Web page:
Man charged with murder of Loretta Saunders in court

Saint Mary’s University student disappeared Feb. 13

HALIFAX – Amid a heavy security presence and tensions that ran high, the friends and family of Loretta Saunders packed a Halifax courtroom Friday to get their first glimpse of the man charged in the death of the Inuit student.

Moments after 25-year-old Blake Leggette entered provincial court, a man in the gallery screamed “You gutless coward” and “Watch, bud, watch” before being reprimanded by one of many sheriffs and police officers.

Sitting on the prisoner’s bench in a light green sweatshirt and jeans, Leggette stared ahead as the case against him and his 28-year-old girlfriend, Victoria Henneberry, was adjourned until March 19. She did not appear in court and was instead represented by her lawyer.

The couple were charged Thursday with first-degree murder after Saunders’s body was found on a snow-covered median off the Trans-Canada Highway in New Brunswick a day earlier. The 26-year-old Saint Mary’s University student had disappeared Feb. 13.

Saunders’s sister said she remained composed upon seeing Leggette in court by drawing strength from the memory of her older sister, an honours student at Saint Mary’s University doing her thesis on missing and murdered aboriginal women.

“I’ve felt Loretta living inside of me, which sounds crazy but I feel her energy and I feel like her sometimes,” Delilah Terriak, 21, said outside court. “I dealt with things the way she would have.”

Other family members, some wearing purple shirts that said, “Stop Violence Against Aboriginal Women,” said they were relieved Saunders’s body was found and would be returned to her parents in Happy Valley-Goose Bay, N.L., following an autopsy in New Brunswick.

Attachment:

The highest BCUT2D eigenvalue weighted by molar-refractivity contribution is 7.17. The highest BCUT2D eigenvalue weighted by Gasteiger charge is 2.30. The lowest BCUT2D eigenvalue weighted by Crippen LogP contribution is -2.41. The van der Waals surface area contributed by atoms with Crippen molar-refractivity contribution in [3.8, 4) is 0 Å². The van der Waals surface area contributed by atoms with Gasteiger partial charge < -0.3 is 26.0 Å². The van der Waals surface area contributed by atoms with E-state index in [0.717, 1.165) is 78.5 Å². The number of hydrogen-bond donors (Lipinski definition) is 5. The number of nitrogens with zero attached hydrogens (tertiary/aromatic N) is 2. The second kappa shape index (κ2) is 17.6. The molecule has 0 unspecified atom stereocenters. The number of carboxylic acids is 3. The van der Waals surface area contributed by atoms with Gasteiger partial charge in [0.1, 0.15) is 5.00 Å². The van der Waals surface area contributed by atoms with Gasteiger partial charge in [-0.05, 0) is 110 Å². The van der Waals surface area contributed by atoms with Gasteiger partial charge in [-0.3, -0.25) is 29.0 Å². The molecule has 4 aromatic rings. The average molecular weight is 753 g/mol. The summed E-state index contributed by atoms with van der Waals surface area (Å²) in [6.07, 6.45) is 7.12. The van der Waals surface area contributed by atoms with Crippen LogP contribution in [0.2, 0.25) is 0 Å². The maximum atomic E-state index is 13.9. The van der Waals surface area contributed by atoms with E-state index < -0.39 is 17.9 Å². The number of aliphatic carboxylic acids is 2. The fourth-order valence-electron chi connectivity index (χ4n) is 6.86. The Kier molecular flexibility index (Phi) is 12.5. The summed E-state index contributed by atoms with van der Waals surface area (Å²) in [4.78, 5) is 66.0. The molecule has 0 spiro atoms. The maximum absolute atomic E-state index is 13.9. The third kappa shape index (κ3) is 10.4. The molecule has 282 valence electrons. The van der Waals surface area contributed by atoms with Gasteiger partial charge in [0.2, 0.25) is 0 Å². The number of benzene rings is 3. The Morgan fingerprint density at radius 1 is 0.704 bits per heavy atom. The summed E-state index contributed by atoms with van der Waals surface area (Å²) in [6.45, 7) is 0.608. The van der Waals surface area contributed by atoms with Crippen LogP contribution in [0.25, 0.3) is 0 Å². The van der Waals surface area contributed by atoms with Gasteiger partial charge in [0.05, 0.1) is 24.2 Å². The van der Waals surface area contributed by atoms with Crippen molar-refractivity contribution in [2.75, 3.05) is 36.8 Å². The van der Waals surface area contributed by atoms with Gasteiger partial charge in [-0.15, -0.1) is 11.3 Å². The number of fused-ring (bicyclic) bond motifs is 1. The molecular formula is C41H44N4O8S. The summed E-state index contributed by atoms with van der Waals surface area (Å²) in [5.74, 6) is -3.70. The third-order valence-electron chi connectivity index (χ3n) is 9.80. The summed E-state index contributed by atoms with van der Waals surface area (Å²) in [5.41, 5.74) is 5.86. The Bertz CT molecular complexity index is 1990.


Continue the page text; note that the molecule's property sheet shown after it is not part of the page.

“Not very often are aboriginal people returned and she’s being returned home,” said Barbara Coffey, her aunt. “She’s going home.”

Lyle Howe, Leggette’s lawyer, said he has not received any material on the case and he and his client are waiting for more information to be disclosed before they can proceed.

“He’s just extremely concerned about what’s going to happen,” Howe said outside court when asked about Leggette. “There’s a lot of unknown at this point, so it’s mostly questions.”

Police allege Saunders was killed the day she was last seen at a Halifax apartment she once shared with the two accused. Police could not say how long the three lived together.

At a news conference earlier in the week, Saunders’s boyfriend said he last saw her as she was leaving his home to check on the apartment he said she was subletting to Leggette and Henneberry.

Saunders’s disappearance triggered a widespread search and public appeals from her family for help in finding the young woman. Dozens of supporters papered the city with posters with pictures of a smiling Saunders and her bright blue car.

It also renewed debate on the plight of aboriginal women across the country, with Saunders’s family and some members of Parliament calling for a national inquiry and action plan to address the problem.

The Nova Scotia legislature held a moment of silence Friday in honour of Saunders.

Several relatives said her life and loss have drawn attention to the issue of violence against native women and that they hoped that would not be forgotten.

“Loretta made a grand point and she hasn’t died in vain,” Terriak said.

Supt. Jim Perrin of Halifax Regional Police explained Thursday that a charge of first-degree murder requires some planning and that “our investigators are satisfied that existed.”

He wouldn’t give any details of how Saunders died.

The Crown dropped charges of auto theft that were filed against Henneberry and Leggette after her 2000 Toyota Celica was found Feb. 18 in Harrow, Ont., south of Windsor.

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Man charged with murder of Loretta Saunders in court

  1. What happened to Loretta is horrible and tragic. What appears to be happening to aboriginal women in this country is a national tragedy, and it is scandalous that so little has been done to find out why they have gone missing and to prevent even more from vanishing.